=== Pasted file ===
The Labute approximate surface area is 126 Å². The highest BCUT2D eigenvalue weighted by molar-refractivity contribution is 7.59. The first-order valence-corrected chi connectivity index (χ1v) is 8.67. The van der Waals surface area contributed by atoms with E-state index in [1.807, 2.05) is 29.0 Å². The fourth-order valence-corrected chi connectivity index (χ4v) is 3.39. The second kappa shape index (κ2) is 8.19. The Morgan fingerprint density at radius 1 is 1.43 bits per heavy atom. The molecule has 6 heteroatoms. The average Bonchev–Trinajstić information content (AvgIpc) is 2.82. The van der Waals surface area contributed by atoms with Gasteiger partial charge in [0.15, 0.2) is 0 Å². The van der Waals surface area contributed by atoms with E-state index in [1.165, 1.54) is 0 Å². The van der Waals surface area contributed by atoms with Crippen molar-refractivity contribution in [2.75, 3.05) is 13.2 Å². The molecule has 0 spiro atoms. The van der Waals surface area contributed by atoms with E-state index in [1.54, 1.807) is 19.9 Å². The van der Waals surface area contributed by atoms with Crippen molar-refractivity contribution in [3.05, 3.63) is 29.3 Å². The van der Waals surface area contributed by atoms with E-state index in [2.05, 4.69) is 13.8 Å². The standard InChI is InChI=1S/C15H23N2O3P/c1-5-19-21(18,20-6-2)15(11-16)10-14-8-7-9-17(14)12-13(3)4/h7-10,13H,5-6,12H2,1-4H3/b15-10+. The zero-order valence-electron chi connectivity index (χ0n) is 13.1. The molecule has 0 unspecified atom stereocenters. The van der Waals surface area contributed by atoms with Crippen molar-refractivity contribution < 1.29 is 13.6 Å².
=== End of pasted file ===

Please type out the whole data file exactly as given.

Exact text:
The Labute approximate surface area is 126 Å². The highest BCUT2D eigenvalue weighted by molar-refractivity contribution is 7.59. The first-order valence-corrected chi connectivity index (χ1v) is 8.67. The van der Waals surface area contributed by atoms with E-state index in [1.807, 2.05) is 29.0 Å². The fourth-order valence-corrected chi connectivity index (χ4v) is 3.39. The second kappa shape index (κ2) is 8.19. The Morgan fingerprint density at radius 1 is 1.43 bits per heavy atom. The molecule has 6 heteroatoms. The average Bonchev–Trinajstić information content (AvgIpc) is 2.82. The van der Waals surface area contributed by atoms with Gasteiger partial charge in [0.15, 0.2) is 0 Å². The van der Waals surface area contributed by atoms with E-state index in [1.165, 1.54) is 0 Å². The van der Waals surface area contributed by atoms with Crippen molar-refractivity contribution in [2.75, 3.05) is 13.2 Å². The molecule has 0 spiro atoms. The van der Waals surface area contributed by atoms with E-state index in [1.54, 1.807) is 19.9 Å². The van der Waals surface area contributed by atoms with Crippen molar-refractivity contribution in [3.05, 3.63) is 29.3 Å². The van der Waals surface area contributed by atoms with E-state index in [2.05, 4.69) is 13.8 Å². The standard InChI is InChI=1S/C15H23N2O3P/c1-5-19-21(18,20-6-2)15(11-16)10-14-8-7-9-17(14)12-13(3)4/h7-10,13H,5-6,12H2,1-4H3/b15-10+. The zero-order valence-electron chi connectivity index (χ0n) is 13.1. The molecule has 0 unspecified atom stereocenters. The van der Waals surface area contributed by atoms with Crippen molar-refractivity contribution < 1.29 is 13.6 Å².